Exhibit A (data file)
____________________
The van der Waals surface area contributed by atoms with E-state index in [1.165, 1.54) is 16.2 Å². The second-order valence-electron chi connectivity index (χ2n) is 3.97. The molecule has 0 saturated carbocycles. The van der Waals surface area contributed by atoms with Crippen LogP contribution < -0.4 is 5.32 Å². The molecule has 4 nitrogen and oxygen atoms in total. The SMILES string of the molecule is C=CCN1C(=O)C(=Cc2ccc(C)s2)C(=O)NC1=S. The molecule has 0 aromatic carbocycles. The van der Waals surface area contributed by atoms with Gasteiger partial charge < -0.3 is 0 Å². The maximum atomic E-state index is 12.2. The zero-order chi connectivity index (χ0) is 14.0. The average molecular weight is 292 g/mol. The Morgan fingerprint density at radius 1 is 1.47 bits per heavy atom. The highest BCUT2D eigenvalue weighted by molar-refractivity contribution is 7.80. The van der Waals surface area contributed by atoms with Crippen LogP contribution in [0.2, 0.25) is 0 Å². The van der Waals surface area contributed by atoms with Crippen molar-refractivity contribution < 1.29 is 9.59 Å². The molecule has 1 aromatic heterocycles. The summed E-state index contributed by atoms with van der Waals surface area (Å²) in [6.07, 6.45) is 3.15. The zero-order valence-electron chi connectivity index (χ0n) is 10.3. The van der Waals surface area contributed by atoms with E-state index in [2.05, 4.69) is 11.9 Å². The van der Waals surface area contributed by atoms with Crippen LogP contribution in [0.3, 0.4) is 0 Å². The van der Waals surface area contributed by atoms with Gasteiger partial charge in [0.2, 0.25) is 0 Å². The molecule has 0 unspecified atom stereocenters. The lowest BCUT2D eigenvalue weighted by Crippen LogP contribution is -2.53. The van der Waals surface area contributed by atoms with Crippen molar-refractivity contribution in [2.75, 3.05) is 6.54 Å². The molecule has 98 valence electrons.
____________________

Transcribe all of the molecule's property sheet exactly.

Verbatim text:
The van der Waals surface area contributed by atoms with E-state index in [1.165, 1.54) is 16.2 Å². The second-order valence-electron chi connectivity index (χ2n) is 3.97. The molecule has 0 saturated carbocycles. The van der Waals surface area contributed by atoms with Crippen LogP contribution < -0.4 is 5.32 Å². The molecule has 4 nitrogen and oxygen atoms in total. The SMILES string of the molecule is C=CCN1C(=O)C(=Cc2ccc(C)s2)C(=O)NC1=S. The molecule has 0 aromatic carbocycles. The van der Waals surface area contributed by atoms with Gasteiger partial charge < -0.3 is 0 Å². The maximum atomic E-state index is 12.2. The zero-order chi connectivity index (χ0) is 14.0. The average molecular weight is 292 g/mol. The Morgan fingerprint density at radius 1 is 1.47 bits per heavy atom. The highest BCUT2D eigenvalue weighted by molar-refractivity contribution is 7.80. The van der Waals surface area contributed by atoms with Crippen LogP contribution in [0.2, 0.25) is 0 Å². The van der Waals surface area contributed by atoms with Crippen molar-refractivity contribution < 1.29 is 9.59 Å². The molecule has 1 aromatic heterocycles. The summed E-state index contributed by atoms with van der Waals surface area (Å²) in [6.07, 6.45) is 3.15. The zero-order valence-electron chi connectivity index (χ0n) is 10.3. The van der Waals surface area contributed by atoms with E-state index in [2.05, 4.69) is 11.9 Å². The van der Waals surface area contributed by atoms with Crippen LogP contribution in [0.3, 0.4) is 0 Å². The van der Waals surface area contributed by atoms with Gasteiger partial charge in [0.2, 0.25) is 0 Å². The molecule has 0 unspecified atom stereocenters. The lowest BCUT2D eigenvalue weighted by Crippen LogP contribution is -2.53. The van der Waals surface area contributed by atoms with Crippen molar-refractivity contribution in [2.75, 3.05) is 6.54 Å². The molecule has 98 valence electrons.